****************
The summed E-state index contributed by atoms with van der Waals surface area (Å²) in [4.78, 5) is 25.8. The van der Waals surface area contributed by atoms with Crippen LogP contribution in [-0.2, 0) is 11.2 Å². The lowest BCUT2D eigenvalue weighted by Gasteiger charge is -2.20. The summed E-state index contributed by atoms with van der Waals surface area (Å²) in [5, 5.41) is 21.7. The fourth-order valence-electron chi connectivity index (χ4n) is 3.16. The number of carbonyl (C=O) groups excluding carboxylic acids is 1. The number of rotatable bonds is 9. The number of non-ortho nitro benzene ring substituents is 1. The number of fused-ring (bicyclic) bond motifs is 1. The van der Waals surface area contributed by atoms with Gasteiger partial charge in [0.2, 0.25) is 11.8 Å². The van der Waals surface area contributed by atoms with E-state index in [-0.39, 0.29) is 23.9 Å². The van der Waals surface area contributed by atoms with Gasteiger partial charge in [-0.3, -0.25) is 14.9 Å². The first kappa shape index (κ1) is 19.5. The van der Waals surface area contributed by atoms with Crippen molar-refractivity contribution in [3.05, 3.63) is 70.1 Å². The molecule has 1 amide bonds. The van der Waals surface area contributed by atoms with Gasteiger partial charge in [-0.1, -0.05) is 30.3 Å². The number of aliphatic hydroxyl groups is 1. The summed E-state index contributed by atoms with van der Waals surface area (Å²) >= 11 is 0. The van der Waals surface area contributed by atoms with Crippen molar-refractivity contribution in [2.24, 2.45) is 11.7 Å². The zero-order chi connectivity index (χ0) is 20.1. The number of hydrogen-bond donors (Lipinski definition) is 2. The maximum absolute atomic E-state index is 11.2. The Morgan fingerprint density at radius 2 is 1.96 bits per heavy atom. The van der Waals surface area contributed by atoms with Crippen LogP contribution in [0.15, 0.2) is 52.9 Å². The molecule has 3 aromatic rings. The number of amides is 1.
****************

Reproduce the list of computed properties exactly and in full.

The summed E-state index contributed by atoms with van der Waals surface area (Å²) in [4.78, 5) is 25.8. The van der Waals surface area contributed by atoms with Crippen LogP contribution in [-0.2, 0) is 11.2 Å². The lowest BCUT2D eigenvalue weighted by Gasteiger charge is -2.20. The summed E-state index contributed by atoms with van der Waals surface area (Å²) in [5, 5.41) is 21.7. The fourth-order valence-electron chi connectivity index (χ4n) is 3.16. The number of carbonyl (C=O) groups excluding carboxylic acids is 1. The number of rotatable bonds is 9. The number of non-ortho nitro benzene ring substituents is 1. The number of fused-ring (bicyclic) bond motifs is 1. The van der Waals surface area contributed by atoms with Gasteiger partial charge in [0.2, 0.25) is 11.8 Å². The van der Waals surface area contributed by atoms with E-state index in [-0.39, 0.29) is 23.9 Å². The van der Waals surface area contributed by atoms with Gasteiger partial charge in [-0.3, -0.25) is 14.9 Å². The first kappa shape index (κ1) is 19.5. The van der Waals surface area contributed by atoms with Crippen molar-refractivity contribution in [3.05, 3.63) is 70.1 Å². The molecule has 1 amide bonds. The van der Waals surface area contributed by atoms with Gasteiger partial charge in [-0.1, -0.05) is 30.3 Å². The number of aliphatic hydroxyl groups is 1. The summed E-state index contributed by atoms with van der Waals surface area (Å²) >= 11 is 0. The van der Waals surface area contributed by atoms with Crippen molar-refractivity contribution in [2.24, 2.45) is 11.7 Å². The zero-order chi connectivity index (χ0) is 20.1. The number of hydrogen-bond donors (Lipinski definition) is 2. The maximum absolute atomic E-state index is 11.2. The Morgan fingerprint density at radius 2 is 1.96 bits per heavy atom. The van der Waals surface area contributed by atoms with Crippen LogP contribution in [0.15, 0.2) is 52.9 Å². The molecule has 3 aromatic rings. The number of amides is 1.